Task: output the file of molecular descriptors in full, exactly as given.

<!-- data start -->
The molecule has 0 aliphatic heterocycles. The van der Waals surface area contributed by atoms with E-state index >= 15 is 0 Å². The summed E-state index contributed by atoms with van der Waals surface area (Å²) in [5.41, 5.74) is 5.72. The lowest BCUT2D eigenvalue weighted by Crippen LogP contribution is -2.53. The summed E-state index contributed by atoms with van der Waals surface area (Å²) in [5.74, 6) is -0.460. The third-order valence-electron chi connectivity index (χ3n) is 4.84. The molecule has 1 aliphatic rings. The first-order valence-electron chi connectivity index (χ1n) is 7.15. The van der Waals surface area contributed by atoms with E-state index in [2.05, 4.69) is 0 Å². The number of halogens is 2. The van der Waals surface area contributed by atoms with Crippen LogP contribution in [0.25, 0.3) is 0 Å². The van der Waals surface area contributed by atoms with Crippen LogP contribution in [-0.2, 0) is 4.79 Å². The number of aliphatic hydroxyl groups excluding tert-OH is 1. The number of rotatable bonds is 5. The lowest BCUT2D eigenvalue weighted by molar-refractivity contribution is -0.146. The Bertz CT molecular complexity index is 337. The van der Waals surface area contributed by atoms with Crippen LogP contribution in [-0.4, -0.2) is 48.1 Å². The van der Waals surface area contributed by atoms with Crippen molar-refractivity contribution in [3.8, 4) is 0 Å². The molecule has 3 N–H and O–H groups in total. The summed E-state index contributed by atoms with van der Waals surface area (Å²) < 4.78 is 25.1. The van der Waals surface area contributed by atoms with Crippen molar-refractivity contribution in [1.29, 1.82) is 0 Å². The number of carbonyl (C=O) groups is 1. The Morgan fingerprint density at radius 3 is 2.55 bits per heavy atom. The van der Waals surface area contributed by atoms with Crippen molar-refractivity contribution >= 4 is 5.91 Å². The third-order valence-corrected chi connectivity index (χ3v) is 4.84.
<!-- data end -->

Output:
The molecule has 0 aliphatic heterocycles. The van der Waals surface area contributed by atoms with E-state index >= 15 is 0 Å². The summed E-state index contributed by atoms with van der Waals surface area (Å²) in [5.41, 5.74) is 5.72. The lowest BCUT2D eigenvalue weighted by Crippen LogP contribution is -2.53. The summed E-state index contributed by atoms with van der Waals surface area (Å²) in [5.74, 6) is -0.460. The third-order valence-electron chi connectivity index (χ3n) is 4.84. The molecule has 1 aliphatic rings. The first-order valence-electron chi connectivity index (χ1n) is 7.15. The van der Waals surface area contributed by atoms with E-state index in [2.05, 4.69) is 0 Å². The number of halogens is 2. The van der Waals surface area contributed by atoms with Crippen LogP contribution in [0.25, 0.3) is 0 Å². The van der Waals surface area contributed by atoms with Crippen LogP contribution in [-0.2, 0) is 4.79 Å². The number of aliphatic hydroxyl groups excluding tert-OH is 1. The number of rotatable bonds is 5. The lowest BCUT2D eigenvalue weighted by molar-refractivity contribution is -0.146. The Bertz CT molecular complexity index is 337. The van der Waals surface area contributed by atoms with Crippen LogP contribution in [-0.4, -0.2) is 48.1 Å². The van der Waals surface area contributed by atoms with Crippen molar-refractivity contribution in [3.8, 4) is 0 Å². The molecule has 3 N–H and O–H groups in total. The summed E-state index contributed by atoms with van der Waals surface area (Å²) < 4.78 is 25.1. The van der Waals surface area contributed by atoms with Crippen molar-refractivity contribution in [1.29, 1.82) is 0 Å². The number of carbonyl (C=O) groups is 1. The Morgan fingerprint density at radius 3 is 2.55 bits per heavy atom. The van der Waals surface area contributed by atoms with Crippen molar-refractivity contribution >= 4 is 5.91 Å². The third-order valence-corrected chi connectivity index (χ3v) is 4.84.